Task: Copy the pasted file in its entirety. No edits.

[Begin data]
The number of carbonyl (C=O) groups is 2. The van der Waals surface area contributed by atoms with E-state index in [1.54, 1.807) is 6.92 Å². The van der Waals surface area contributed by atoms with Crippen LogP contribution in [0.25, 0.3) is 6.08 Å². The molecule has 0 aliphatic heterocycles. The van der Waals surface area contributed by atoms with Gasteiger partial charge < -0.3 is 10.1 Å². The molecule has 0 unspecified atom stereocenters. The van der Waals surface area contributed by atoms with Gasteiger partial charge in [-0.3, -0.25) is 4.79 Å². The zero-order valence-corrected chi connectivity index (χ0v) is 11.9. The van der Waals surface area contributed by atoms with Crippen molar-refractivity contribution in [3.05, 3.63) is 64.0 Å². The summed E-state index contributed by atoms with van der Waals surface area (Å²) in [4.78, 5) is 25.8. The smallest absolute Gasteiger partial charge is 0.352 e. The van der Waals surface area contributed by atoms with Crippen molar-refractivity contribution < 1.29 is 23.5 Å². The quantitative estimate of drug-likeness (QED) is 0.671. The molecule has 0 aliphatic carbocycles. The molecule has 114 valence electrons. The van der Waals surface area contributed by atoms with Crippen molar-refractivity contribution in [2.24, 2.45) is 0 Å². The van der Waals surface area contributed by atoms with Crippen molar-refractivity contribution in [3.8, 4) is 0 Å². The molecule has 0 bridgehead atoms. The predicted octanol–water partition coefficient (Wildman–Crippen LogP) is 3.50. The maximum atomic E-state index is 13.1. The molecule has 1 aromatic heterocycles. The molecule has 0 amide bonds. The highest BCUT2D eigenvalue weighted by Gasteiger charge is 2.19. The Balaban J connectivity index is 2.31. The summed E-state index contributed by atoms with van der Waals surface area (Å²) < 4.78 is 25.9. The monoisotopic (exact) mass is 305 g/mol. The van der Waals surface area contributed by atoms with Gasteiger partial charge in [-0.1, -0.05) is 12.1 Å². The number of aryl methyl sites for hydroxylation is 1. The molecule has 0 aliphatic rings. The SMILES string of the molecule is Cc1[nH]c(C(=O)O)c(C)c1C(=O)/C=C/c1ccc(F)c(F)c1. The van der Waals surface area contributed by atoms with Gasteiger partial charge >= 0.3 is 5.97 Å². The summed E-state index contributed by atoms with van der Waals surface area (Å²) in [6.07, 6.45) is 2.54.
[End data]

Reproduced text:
The number of carbonyl (C=O) groups is 2. The van der Waals surface area contributed by atoms with E-state index in [1.54, 1.807) is 6.92 Å². The van der Waals surface area contributed by atoms with Crippen LogP contribution in [0.25, 0.3) is 6.08 Å². The molecule has 0 aliphatic heterocycles. The van der Waals surface area contributed by atoms with Gasteiger partial charge < -0.3 is 10.1 Å². The molecule has 0 unspecified atom stereocenters. The van der Waals surface area contributed by atoms with Gasteiger partial charge in [-0.3, -0.25) is 4.79 Å². The zero-order valence-corrected chi connectivity index (χ0v) is 11.9. The van der Waals surface area contributed by atoms with Crippen molar-refractivity contribution in [3.05, 3.63) is 64.0 Å². The summed E-state index contributed by atoms with van der Waals surface area (Å²) in [4.78, 5) is 25.8. The smallest absolute Gasteiger partial charge is 0.352 e. The van der Waals surface area contributed by atoms with Crippen molar-refractivity contribution < 1.29 is 23.5 Å². The quantitative estimate of drug-likeness (QED) is 0.671. The molecule has 0 aliphatic carbocycles. The molecule has 114 valence electrons. The van der Waals surface area contributed by atoms with Crippen molar-refractivity contribution in [2.24, 2.45) is 0 Å². The van der Waals surface area contributed by atoms with Crippen molar-refractivity contribution in [3.8, 4) is 0 Å². The molecule has 0 bridgehead atoms. The predicted octanol–water partition coefficient (Wildman–Crippen LogP) is 3.50. The maximum atomic E-state index is 13.1. The molecule has 1 aromatic heterocycles. The molecule has 0 amide bonds. The highest BCUT2D eigenvalue weighted by Gasteiger charge is 2.19. The Balaban J connectivity index is 2.31. The summed E-state index contributed by atoms with van der Waals surface area (Å²) < 4.78 is 25.9. The monoisotopic (exact) mass is 305 g/mol. The van der Waals surface area contributed by atoms with Gasteiger partial charge in [-0.1, -0.05) is 12.1 Å². The number of aryl methyl sites for hydroxylation is 1. The molecule has 0 aliphatic rings. The SMILES string of the molecule is Cc1[nH]c(C(=O)O)c(C)c1C(=O)/C=C/c1ccc(F)c(F)c1. The van der Waals surface area contributed by atoms with Gasteiger partial charge >= 0.3 is 5.97 Å². The summed E-state index contributed by atoms with van der Waals surface area (Å²) in [6.07, 6.45) is 2.54.